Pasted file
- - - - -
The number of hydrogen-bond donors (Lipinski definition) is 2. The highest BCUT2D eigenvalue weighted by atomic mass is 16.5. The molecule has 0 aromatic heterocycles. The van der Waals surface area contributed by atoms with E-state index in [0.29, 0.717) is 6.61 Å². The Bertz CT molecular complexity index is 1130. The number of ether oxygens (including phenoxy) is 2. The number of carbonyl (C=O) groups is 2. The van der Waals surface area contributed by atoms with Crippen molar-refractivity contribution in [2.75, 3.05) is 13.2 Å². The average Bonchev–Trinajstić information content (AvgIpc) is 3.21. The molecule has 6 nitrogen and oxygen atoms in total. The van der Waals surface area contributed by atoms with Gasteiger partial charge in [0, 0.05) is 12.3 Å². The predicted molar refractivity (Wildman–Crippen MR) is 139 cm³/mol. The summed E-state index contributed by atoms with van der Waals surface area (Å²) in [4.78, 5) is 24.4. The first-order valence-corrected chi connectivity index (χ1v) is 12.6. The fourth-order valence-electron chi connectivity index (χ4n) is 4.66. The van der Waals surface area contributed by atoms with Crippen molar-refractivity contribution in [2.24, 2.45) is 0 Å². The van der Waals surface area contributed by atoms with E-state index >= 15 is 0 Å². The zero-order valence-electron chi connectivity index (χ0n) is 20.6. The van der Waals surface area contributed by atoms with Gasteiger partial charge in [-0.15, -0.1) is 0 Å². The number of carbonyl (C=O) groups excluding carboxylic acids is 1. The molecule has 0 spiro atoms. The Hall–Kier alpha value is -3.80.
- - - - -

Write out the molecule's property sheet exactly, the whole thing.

The number of hydrogen-bond donors (Lipinski definition) is 2. The highest BCUT2D eigenvalue weighted by atomic mass is 16.5. The molecule has 0 aromatic heterocycles. The van der Waals surface area contributed by atoms with E-state index in [0.29, 0.717) is 6.61 Å². The Bertz CT molecular complexity index is 1130. The number of ether oxygens (including phenoxy) is 2. The number of carbonyl (C=O) groups is 2. The van der Waals surface area contributed by atoms with Crippen molar-refractivity contribution in [2.75, 3.05) is 13.2 Å². The average Bonchev–Trinajstić information content (AvgIpc) is 3.21. The molecule has 6 nitrogen and oxygen atoms in total. The van der Waals surface area contributed by atoms with Gasteiger partial charge in [0, 0.05) is 12.3 Å². The predicted molar refractivity (Wildman–Crippen MR) is 139 cm³/mol. The summed E-state index contributed by atoms with van der Waals surface area (Å²) in [4.78, 5) is 24.4. The first-order valence-corrected chi connectivity index (χ1v) is 12.6. The fourth-order valence-electron chi connectivity index (χ4n) is 4.66. The van der Waals surface area contributed by atoms with Crippen molar-refractivity contribution in [2.24, 2.45) is 0 Å². The van der Waals surface area contributed by atoms with E-state index >= 15 is 0 Å². The zero-order valence-electron chi connectivity index (χ0n) is 20.6. The van der Waals surface area contributed by atoms with Gasteiger partial charge in [-0.15, -0.1) is 0 Å². The number of carbonyl (C=O) groups excluding carboxylic acids is 1. The molecule has 0 spiro atoms. The Hall–Kier alpha value is -3.80.